My supposed ever growing eccentricity was (to friends at least)
confirmed in Spring of 2008 when I announced I intended to travel to
Iran by train. Or actually a series of trains. I had seen an article in a national
newspaper about the "Trans-Asiatic Express", a modern train that
departed for Tehran weekly from Istanbul and it seemed feasible. And
it was a few years since I had last done any serious rail travel. So
brushing aside innumerable questions of the 'Why?' variety I made my plans.
Despite being a UK passport holder, a country in Iranian eyes
over-deeply entrenched in Mr Bush's
back-pocket, getting a visa was straightforward but costly. First I
to get a reference number from the Iranian Foreign Office in
only then would the Embassy issue a visa. The whole process took
about five weeks. In the meantime I planned the European leg of the
journey. Beginning in Amsterdam, I would travel to Turkey via Germany, Austria,
Hungary, Serbia and Bulgaria. It almost worked. I flew directly to
Amsterdam after work on Friday 13th June and stayed the night with a
friend, leaving early the next morning.
Sat. 14th: Caught the
07:05 high speed train from Amsterdam Centraal to Frankfurt. From
there I took a train to Vienna, changing at Nuremberg. This got into
Vienna in the evening and I had just enough time to get a ticket for the
train to Sophia via Belgrade - a ticket unavailable in Amsterdam.
This was where things began to go wrong. Nobody had mentioned the
train went via Budapest where you had to change. In the event the
train was about three hours late and the connecting train long gone.
By now it was one o'clock in the morning, and Budapest Kileti, while an
admirable railway station from an architectural point of view, wasn't
the sort of place you wanted to overnight in. So I got an overpriced
taxi and found an overpriced hotel for the night.
Sun. 15th: In the morning I decided the best thing was to miss
out Belgrade and instead got the early afternoon train to Bucharest.
A small bribe got me a first class couchette compartment all to
myself for the sixteen hour journey where I spent most of my time asleep.
Mon. 16th: I arrived in
Bucharest Gara de Nord Station at 05:15 hours. By now I was well
behind schedule and decided to cheat a bit. I took a taxi to Otopeni Airport,
purchased a ticket for the early morning flight, was in Istanbul by 10:30,
got a hotel by 11:30,
had lunched by 12:30 and had taken a ferry to Istanbul Haydarpesa
Railway Station by 14:00. There, despite a complete a inability to
communicate with the ticket-man, I managed to buy an indecipherable
ticket for (I hoped!) the Tehran train, leaving Wednesday night. I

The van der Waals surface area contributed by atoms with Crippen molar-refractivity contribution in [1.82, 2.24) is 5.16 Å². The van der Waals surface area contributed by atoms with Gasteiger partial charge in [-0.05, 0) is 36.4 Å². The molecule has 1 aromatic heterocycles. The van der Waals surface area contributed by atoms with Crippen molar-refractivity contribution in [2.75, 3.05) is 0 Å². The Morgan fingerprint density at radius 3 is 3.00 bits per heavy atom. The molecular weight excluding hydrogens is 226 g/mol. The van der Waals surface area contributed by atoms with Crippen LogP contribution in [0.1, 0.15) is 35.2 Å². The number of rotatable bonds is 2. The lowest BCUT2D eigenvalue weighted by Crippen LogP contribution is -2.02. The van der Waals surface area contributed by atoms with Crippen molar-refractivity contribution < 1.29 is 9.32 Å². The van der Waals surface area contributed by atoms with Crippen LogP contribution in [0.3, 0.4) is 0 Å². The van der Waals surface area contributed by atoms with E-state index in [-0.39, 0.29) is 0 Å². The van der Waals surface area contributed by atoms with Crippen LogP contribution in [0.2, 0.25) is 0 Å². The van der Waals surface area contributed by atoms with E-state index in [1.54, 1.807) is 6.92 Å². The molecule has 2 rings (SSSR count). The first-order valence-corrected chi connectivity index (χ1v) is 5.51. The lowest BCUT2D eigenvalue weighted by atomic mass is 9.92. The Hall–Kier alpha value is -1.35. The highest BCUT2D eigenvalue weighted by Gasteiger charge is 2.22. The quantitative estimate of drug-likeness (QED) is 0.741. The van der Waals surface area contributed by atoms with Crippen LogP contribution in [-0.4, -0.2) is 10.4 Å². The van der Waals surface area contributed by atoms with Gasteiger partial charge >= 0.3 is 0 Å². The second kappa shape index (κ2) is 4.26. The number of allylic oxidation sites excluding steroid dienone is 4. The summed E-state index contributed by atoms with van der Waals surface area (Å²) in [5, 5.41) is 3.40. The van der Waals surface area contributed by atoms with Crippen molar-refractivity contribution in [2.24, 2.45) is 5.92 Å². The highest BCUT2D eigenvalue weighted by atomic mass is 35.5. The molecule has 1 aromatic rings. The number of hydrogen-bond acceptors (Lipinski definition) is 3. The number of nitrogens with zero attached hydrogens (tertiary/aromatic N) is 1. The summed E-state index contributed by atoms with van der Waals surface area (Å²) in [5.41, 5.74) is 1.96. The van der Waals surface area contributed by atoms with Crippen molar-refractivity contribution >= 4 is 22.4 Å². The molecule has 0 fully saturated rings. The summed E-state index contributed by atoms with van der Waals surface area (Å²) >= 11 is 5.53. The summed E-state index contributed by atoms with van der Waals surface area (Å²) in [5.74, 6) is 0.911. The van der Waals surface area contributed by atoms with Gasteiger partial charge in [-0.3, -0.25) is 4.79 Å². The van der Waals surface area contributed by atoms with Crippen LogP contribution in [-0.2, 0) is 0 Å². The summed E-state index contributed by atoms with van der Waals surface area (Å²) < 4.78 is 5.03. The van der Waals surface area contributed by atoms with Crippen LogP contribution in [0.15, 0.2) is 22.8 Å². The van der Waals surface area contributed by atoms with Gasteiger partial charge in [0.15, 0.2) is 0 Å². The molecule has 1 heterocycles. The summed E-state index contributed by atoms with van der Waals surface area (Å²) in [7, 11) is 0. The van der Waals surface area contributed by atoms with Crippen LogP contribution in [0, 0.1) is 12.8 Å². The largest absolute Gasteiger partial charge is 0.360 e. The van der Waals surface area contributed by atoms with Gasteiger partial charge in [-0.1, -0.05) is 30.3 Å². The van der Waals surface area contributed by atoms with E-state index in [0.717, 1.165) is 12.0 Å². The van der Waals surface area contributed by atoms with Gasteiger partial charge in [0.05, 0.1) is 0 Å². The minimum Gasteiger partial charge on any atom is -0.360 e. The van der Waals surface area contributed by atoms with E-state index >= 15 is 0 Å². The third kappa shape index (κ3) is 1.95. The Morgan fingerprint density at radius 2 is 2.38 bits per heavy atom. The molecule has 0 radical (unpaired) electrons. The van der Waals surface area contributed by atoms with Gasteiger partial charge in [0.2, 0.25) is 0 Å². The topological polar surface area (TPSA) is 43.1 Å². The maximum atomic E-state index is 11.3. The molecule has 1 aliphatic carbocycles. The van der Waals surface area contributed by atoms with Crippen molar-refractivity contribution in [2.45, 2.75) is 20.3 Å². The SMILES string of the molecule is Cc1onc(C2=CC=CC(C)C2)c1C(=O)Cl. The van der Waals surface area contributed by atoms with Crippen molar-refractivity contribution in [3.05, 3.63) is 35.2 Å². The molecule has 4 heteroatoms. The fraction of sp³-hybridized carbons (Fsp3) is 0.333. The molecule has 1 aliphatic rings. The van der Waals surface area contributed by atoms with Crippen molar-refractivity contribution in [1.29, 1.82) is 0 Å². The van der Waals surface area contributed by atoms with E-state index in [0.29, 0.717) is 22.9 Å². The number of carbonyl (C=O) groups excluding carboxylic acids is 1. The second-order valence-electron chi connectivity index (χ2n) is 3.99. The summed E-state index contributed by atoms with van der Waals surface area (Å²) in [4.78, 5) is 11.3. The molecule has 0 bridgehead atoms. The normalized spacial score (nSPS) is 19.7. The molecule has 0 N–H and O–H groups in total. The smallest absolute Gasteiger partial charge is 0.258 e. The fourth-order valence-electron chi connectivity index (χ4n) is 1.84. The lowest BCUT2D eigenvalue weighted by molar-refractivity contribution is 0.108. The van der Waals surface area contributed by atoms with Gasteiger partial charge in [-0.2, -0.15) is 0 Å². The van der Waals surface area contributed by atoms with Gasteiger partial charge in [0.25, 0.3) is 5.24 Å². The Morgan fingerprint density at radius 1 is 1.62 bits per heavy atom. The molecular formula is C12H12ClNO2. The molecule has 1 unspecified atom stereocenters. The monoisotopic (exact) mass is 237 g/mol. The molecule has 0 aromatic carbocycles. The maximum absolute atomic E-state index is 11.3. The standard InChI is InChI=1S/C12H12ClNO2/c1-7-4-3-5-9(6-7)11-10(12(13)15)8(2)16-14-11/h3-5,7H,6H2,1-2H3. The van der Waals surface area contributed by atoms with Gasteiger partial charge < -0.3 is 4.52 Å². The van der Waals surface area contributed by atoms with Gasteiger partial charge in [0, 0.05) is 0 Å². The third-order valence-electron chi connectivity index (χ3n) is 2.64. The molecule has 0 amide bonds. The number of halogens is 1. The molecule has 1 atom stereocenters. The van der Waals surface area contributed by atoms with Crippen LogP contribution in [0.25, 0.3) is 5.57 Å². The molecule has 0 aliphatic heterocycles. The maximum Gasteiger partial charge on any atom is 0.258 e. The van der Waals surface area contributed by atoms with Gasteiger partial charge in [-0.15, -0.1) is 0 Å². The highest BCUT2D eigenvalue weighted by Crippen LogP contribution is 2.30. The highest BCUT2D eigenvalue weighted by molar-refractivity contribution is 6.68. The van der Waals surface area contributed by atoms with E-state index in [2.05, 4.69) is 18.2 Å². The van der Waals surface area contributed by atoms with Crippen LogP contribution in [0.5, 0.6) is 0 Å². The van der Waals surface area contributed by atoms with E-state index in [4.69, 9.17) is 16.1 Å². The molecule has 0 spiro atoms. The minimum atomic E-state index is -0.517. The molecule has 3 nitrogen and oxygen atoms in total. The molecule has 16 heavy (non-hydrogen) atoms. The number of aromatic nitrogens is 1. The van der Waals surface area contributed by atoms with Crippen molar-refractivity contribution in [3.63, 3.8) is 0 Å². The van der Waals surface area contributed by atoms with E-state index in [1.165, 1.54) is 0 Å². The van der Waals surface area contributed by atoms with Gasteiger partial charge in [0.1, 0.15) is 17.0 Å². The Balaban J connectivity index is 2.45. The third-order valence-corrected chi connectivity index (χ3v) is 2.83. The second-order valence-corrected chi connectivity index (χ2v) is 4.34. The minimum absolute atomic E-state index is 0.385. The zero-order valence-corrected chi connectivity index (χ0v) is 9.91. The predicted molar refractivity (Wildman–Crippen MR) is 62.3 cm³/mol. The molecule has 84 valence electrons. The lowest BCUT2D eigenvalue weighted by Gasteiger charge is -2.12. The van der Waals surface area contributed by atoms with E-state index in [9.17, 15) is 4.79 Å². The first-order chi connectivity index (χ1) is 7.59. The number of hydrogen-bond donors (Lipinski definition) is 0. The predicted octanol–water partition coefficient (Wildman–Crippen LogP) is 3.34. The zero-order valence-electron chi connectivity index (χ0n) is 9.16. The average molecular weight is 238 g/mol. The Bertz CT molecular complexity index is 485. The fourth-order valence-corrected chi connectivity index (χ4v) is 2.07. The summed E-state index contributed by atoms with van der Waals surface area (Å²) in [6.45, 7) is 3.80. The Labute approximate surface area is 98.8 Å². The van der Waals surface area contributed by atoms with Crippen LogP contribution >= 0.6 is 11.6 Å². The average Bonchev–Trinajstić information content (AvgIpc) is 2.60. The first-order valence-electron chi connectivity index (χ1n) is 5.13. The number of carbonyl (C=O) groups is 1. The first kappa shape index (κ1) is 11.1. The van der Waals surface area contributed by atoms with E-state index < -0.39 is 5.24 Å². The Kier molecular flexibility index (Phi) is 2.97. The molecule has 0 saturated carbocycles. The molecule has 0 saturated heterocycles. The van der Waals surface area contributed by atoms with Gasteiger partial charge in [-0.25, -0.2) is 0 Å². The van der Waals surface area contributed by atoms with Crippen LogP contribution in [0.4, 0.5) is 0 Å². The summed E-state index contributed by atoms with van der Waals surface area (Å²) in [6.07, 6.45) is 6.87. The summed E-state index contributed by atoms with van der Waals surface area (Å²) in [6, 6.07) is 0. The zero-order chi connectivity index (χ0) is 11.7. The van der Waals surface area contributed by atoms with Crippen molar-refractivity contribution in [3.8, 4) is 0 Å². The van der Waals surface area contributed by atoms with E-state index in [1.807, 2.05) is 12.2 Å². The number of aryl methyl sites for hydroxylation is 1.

was also getting a bit worried that I didn't have enough hard
currency for Iran where, due to US Sanctions, ATMs, credit cards and
travellers cheques were useless. And I had been unable to book my
flight home from Tehran in the UK. Despite several attempts however
I couldn't get any Istanbul ATMs to accept my card. Hoping it would
work in the morning, I got the ferry back to my hotel, had a wander
around the City Centre, got some dinner and went to bed.
Tues. 17th: Got up
late. The ATMs were still not accepting my cards; as a last resort I withdrew
a cash advance on a credit card which I changed into Euros. I didn't
do very much that day except some reconnaissance re. left luggage and
supermarket facilities at the railway station; I intended taking
food with me for the three day train journey despite the positive
reports I had heard about the restaurant car. Anyway I'd been to
Istanbul before and seen most of the tourist sights.
Wed. 18th: The ATMs were still not
working (when I got home it turned out my Bank had suspended it due
to "unusual withdrawal patterns") so I withdrew more money on a Credit
Card. In the afternoon I managed to gat the wrong ferry in
spectacular fashion. Not only did it take me three quarters of the
way to the Black Sea but there was no ferry back! I found a bus
which took over two hours to crawl through the evening rush hour
traffic but made my hotel in good time and made it to the railway
station with an hour to spare. The train did indeed turn out to be very modern and clean and
I ended up sharing a
first-class couchette compartment with Axel, a Norwegian Student.
The train left on time and I got off to sleep soon after.
Thurs. 19th: Woke up at Ankara Station around 05:00 hrs. There
was just time for a
quick cigarette on the platform and then back on to the train for more
sleep. Woke up around noon to a much drier and rural landscape. Went
to try out the restaurant car with Axel. The food pretty good, the staff
pretty laid back although only a handful of people were eating.
Almost everyone was either Turkish or Iranian - there must
have been only about half a dozen Westerners on the train. We got into
conversation with Saeed - his English wasn't that good but it turned
out he was Iranian and drove a fire-engine for a living in Istanbul. During
afternoon we stopped off
at Kaysen and Sivas;
both small rural villages. Had dinner again in the dining car. It